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Duckworth v. United States

United States District Court, D. Kansas

November 19, 2018

JOSHUA DUCKWORTH, Plaintiff,
v.
UNITED STATES OF AMERICA and MARK WISNER, Defendants.

          MEMORANDUM AND ORDER

          CARLOS MURGUIA UNITED STATES DISTRICT JUDGE

         Plaintiff Joshua Duckworth brings this case against defendants United States of America and Mark Wisner, pursuant to the Federal Tort Claims Act (“FTCA”), 28 U.S.C. §§ 1346(b), 2671 and 38 U.S.C. § 7316(a), (f), alleging that Wisner conducted improper and/or unnecessary physical examinations of plaintiff, made inappropriate sexual comments to plaintiff, improperly prescribed medications, and failed to keep adequate records. Plaintiff also alleges a state law claim. This matter is before the court on defendant United States of America's Motion to Dismiss (Doc. 9). Defendant argues that plaintiff's complaint should be dismissed for lack of subject matter jurisdiction and because it fails to state a claim under Federal Rules of Civil Procedure 12(b)(1) and (6). For the reasons set forth below, the court grants defendant's motion in part and denies it in part.

         Plaintiff is a veteran who sought treatment at the Dwight D. Eisenhower VA Medical Center (“VA”) located in Leavenworth, Kansas. Wisner treated and provided medical care for plaintiff. Wisner was a physician's assistant for the VA, and is a defendant in more than ninety pending civil suits before this court.

         The claims in this case are similar to claims in a number of other cases this court has considered. See, e.g., Anasazi v. United States, No. 16-2227, 2017 WL 2264441, at *1-*2 (D. Kan. May 23, 2017); Doe D. E. v. United States, No. 16-2162, 2017 WL 1908591, at *1-*2 (D. Kan. May 10, 2017). The court will not repeat the details of them here. Highly summarized, they are: (1) negligence/vicarious liability; (2) negligent supervision, retention, and hiring; and (3) negligent infliction of emotional distress.

         Likewise, the court has set forth the governing legal standards in a number of other cases involving the same parties and similar claims. The court does not repeat them here, but applies them as it has in the past. See, e.g., Anasazi, 2017 WL 2264441, at *2; Doe D. E., 2017 WL 1908591, at *2.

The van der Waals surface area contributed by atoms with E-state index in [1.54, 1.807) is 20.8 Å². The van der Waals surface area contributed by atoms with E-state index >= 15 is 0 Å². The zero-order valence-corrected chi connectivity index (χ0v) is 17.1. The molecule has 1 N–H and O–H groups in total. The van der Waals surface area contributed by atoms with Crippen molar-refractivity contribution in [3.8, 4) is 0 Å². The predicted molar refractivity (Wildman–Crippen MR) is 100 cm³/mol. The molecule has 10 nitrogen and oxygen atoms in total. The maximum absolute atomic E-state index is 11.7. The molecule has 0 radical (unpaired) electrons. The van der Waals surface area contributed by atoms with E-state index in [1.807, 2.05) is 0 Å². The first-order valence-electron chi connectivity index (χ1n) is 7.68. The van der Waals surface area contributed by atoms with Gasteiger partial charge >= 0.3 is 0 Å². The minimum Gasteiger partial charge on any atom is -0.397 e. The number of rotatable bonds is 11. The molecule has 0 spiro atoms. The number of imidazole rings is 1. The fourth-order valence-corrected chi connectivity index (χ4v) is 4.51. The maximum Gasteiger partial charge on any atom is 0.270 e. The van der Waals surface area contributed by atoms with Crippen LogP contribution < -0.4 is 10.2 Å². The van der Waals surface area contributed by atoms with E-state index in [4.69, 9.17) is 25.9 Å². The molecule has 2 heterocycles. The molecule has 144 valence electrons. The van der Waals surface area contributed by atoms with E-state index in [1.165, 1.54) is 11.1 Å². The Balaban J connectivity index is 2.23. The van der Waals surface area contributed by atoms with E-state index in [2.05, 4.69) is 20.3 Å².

Scope of Employment

         Under the FTCA, the United States has waived its sovereign immunity for injuries caused by the “negligent or wrongful act or omission” of a federal government employee while that employee is “acting within the scope of his office or employment, under circumstances where the United States, if a private person, would be liable to the claimant in accordance with the law of the place where the act or omission occurred.” 28 U.S.C. § 1346(b).

         This court has repeatedly held that plaintiffs with similar allegations to those here have sufficiently alleged that Wisner's conduct was within the scope of his employment. See, e.g., Doe BF v. United States, No. 17-2088, 2017 WL 4355577, at *4-*5 (D. Kan. Oct. 2, 2017); Almquist v. United States, No. 17-2108, 2017 WL 4269902, at *4-*5 (D. Kan. Sept. 25, 2017); Anasazi, 2017 WL 2264441, at *4; Doe D. E., 2017 WL 1908591, at *4. The court also has held that plaintiffs with similar allegations have presented plausible claims that the VA Immunity Statute applies, allowing them to pursue remedies under the FTCA for claims arising out of a battery. See, e.g., Doe BF, 2017 WL 4355577, at *5; Almquist, 2017 WL 4269902, at *5; Anasazi, 2017 WL 2264441, at *5; Doe D. E., 2017 WL 1908591, at *4. Defendant acknowledges these rulings, but wishes to preserve its arguments. As in other cases, the court allows plaintiff to proceed in this case.

         Statute of Repose

         Defendant claims that at least some of plaintiff's claims are barred by Kansas's four-year statute of repose. See Kan. Stat. Ann. § 60-513(c) (stating that, with respect to a “cause of action arising out of the rendering of or the failure to render professional services by a health care provider, ” “in no event shall such an action be commenced more than four years beyond the time of the act giving rise to the cause of action”). Plaintiff responds with arguments relating to the statute of limitations instead of the statute of repose. Specifically, plaintiff argues that he was (and is) an “incapacitated person” under the provisions of Kan. Stat. Ann. § 60-515, thereby tolling the statute of limitations.

         This court has previously held that the court does not consider state law in determining the applicable statute of limitations in an FTCA case. See Mathis v. United States, et al., No. 16-2322-CM-TJJ, 2017 WL 430074, at *8 (D. Kan. Jan. 31, 2017). As in Mathis, plaintiff's arguments for tolling under § 60-515 are not persuasive, and the court turns to the impact of the statute of repose on plaintiff's claims.

         Some of plaintiff's claims may be barred by the statute of repose. In his complaint, plaintiff alleges that he saw Wisner “from 2012 to 2014.” Taking these allegations as true, some of plaintiff's claims likely happened before July 11, 2013, which was four years before plaintiff filed an administrative claim. Any such claims are therefore barred by the statute of repose.

         Negligent Supervision, Hiring, and Retention

         The court has previously dismissed other plaintiffs' claims for negligent hiring and retention based on the discretionary function exception to the FTCA. See, e.g., Anasazi, 2017 WL 2264441, at *8-*9; Doe D. E., 2017 WL 1908591, at *8. Plaintiff acknowledges the ...


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